''He gave the [director of central intelligence] right now every power he was capable of giving him, within the limits of his executive authority," a senior White House official said.
''By law, he can't go further than that right now, and that's why we want to work with Congress."
In a second directive, Bush ordered the creation of a counterterrorism center, run by a presidential appointee, to serve as a clearinghouse for information on suspected terrorists. The center will coordinate operations involving diplomacy, law enforcement, the military, and intelligence agencies.
A third executive order charges intelligence agencies with sharing more information with one another. A fourth order creates a board charged with ''safeguarding America's civil liberties" by investigating possible legal violations by intelligence agencies and making recommendations for changes to the president. The board will be chaired by the deputy attorney general and will include representatives from a range of executive agencies.
The moves are being made as Bush faces harsh criticism from the Kerry campaign, which contends he has not quickly embraced the commission's July calls for an intelligence overhaul. Kerry's running mate, Senator John Edwards of North Carolina, said yesterday that Bush should have acted far faster in ordering major changes to the nation's intelligence structure after the terrorist attacks of Sept. 11, 2001.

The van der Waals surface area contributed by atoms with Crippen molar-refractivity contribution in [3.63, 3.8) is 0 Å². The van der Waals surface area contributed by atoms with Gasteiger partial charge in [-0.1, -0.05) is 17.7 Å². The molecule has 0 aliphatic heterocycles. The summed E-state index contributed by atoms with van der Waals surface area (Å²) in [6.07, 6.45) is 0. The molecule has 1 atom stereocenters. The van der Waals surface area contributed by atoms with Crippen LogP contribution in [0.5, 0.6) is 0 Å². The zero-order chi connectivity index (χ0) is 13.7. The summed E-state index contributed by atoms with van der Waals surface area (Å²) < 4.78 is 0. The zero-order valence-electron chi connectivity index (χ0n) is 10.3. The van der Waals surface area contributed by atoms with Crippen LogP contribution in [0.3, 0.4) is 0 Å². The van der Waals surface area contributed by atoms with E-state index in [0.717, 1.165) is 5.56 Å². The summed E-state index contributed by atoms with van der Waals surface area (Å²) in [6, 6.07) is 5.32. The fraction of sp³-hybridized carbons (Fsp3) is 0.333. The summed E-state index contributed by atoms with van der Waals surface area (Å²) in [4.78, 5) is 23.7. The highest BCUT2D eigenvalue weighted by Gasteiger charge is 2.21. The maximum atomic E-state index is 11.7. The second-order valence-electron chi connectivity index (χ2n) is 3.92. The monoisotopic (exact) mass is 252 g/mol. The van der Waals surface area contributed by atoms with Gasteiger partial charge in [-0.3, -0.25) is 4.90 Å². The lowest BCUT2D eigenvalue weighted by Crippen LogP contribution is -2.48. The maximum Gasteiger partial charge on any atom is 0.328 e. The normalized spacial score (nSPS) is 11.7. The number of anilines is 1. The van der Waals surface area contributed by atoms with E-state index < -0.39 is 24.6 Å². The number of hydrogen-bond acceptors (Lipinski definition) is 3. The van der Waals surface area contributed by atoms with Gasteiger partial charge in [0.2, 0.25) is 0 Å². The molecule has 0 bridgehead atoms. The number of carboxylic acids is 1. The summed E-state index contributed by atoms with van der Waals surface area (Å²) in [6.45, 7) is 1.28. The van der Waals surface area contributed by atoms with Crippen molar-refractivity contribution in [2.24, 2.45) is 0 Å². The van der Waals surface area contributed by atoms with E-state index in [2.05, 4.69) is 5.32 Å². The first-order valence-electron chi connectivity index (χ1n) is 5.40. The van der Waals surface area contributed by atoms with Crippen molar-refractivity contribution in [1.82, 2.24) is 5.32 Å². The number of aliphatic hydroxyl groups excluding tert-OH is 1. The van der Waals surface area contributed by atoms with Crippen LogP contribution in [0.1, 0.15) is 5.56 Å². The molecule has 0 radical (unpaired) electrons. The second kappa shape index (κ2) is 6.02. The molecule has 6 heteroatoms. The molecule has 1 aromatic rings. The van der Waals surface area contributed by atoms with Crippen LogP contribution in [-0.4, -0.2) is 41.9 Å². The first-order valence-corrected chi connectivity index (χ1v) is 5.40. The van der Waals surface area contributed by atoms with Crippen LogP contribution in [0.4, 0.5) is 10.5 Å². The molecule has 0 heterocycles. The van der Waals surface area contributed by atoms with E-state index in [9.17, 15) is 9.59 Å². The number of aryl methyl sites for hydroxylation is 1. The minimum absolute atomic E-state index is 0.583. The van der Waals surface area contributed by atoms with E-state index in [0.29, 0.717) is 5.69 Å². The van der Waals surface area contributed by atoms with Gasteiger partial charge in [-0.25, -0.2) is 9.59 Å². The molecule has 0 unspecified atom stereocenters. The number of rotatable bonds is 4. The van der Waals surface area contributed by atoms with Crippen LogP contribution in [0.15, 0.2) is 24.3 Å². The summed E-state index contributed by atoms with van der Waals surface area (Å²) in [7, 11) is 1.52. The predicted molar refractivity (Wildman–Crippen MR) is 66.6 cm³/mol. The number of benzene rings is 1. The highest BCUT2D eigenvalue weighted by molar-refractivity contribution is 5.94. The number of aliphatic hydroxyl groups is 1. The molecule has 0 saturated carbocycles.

Edwards said that simply expanding the responsibilities of the existing CIA director will not bring the necessary coordination between agencies.
''Expanding the powers of the existing director of central intelligence is a far cry from creating a true national intelligence director with real control over personnel and budgets," he said. ''As the 9/11 Commission reported, one of the lessons of 9/11 is that our intelligence agencies must work together. Today's actions fall short."
By expanding the CIA director's responsibilities, Bush appears to be working to protect the CIA from possible elimination as an agency. Pat Roberts, a Kansas Republican and the Senate Intelligence Committee chairman, this week proposed dismantling the CIA and other intelligence agencies and placing their functions under a new director. Roberts's is among a flurry of proposals slated to be considered by Congress, with an eye toward wrapping up work before the November elections.